The video tape film was admitted into evidence to explain or illustrate the testimony of the witnesses, and was shown to the jury.
Defendant contends that since the witnesses did not view any of the events with the naked eye, but were able to see only by means of the television camera, therefore they were not actually witnesses, and the video tape could not be used to illustrate their testimony.
 A motion picture is admissible in evidence to explain or illustrate the testimony of witnesses. State v. Strickland, 276 N.C. 253, 173 S.E. 2d 129 (1970). A video tape recording of sight and sound taken by means of a closed circuit television camera is a motion picture. People v. Heading, 39 Mich. App. 126, 197 N.W. 2d 325 (1972). The video tape should be admissible under the rules and for the purposes, then, of any other photographic evidence.
In the instant case there was testimony that the video tape had not been edited, and that the picture fairly and accurately recorded the actual appearance of the area “photographed.” A proper foundation was made for its admission.
 The witnesses, however, did not observe the events recorded with the naked eye. We feel that such is not a prerequisite to the admission of the video tape. The witnesses actually ob*609served a factual event at the time it was actually taking place. The mechanical or electrical device by which they were enabled to view is of no consequence so long as it is accurate. We are not constrained to believe that a sequence of events in fact did not occur simply because the only witnesses to that event saw it on television. With respect to the “naked eye” requirement, compare the language of Williams v. State, 461 S.W. 2d 614 (Tex. Crim. App. 1971), in which a camera recorded the crime simultaneously while the victim saw with his naked eye that he was being robbed.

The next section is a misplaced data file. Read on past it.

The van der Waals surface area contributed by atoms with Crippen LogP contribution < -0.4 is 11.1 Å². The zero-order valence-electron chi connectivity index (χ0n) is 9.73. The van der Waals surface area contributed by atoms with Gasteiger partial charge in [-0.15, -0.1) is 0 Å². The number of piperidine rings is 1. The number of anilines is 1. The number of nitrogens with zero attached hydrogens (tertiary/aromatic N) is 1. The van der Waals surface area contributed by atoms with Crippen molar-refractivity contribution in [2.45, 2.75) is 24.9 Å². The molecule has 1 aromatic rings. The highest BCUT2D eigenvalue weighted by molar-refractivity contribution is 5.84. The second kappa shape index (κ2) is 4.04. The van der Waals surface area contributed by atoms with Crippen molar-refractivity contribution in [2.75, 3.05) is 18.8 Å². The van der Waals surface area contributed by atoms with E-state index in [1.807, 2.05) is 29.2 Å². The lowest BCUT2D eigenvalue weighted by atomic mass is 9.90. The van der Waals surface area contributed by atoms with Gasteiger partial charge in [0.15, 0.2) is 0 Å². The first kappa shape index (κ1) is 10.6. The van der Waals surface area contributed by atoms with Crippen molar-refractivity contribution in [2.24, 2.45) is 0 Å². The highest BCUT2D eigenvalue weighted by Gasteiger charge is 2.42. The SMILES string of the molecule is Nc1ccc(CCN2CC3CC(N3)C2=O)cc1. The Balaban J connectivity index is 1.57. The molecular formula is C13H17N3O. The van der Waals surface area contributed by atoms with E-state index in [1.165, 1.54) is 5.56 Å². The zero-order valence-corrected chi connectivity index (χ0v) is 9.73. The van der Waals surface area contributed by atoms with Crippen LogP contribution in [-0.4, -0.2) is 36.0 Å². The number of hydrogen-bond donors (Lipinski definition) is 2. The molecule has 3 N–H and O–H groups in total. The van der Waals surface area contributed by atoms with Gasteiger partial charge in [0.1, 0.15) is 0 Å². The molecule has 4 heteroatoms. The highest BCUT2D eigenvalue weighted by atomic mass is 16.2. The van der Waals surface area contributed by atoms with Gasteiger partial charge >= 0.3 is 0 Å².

The situation in the instant case is analogous to that of the physician testifying as an expert with respect to the subject of an X-ray photograph, which photograph is admissible. Branch v. Gurley, 267 N.C. 44, 147 S.E. 2d 587 (1966). The eyes of the physician-witness did not penetrate the flesh of the patient to see the bones within, yet the X-ray photograph of that bone structure is admissible to illustrate his testimony of what he saw by means of the X-ray itself.
We feel that in the instant case the video tape was properly admitted, and the jury was properly instructed as to its limited use for illustration of oral testimony of the witnesses.
It has been held in North Carolina that a photographic reconstruction of the crime is inadmissible. State v. Matthews, 191 N.C. 378, 131 S.E. 743 (1926). “But where the motion picture is taken without artificial reconstruction, i.e., at the time and place of the actual event (a possibility not infrequent), it lacks the above element of weakness [i.e., the risk of misleading] and is entitled to be admitted on the same principles as still photographs.” 3 Wigmore, Evidence, § 798a, p. 260 (Chadbourn Rev. 1970).
Judges Britt and Baley concur.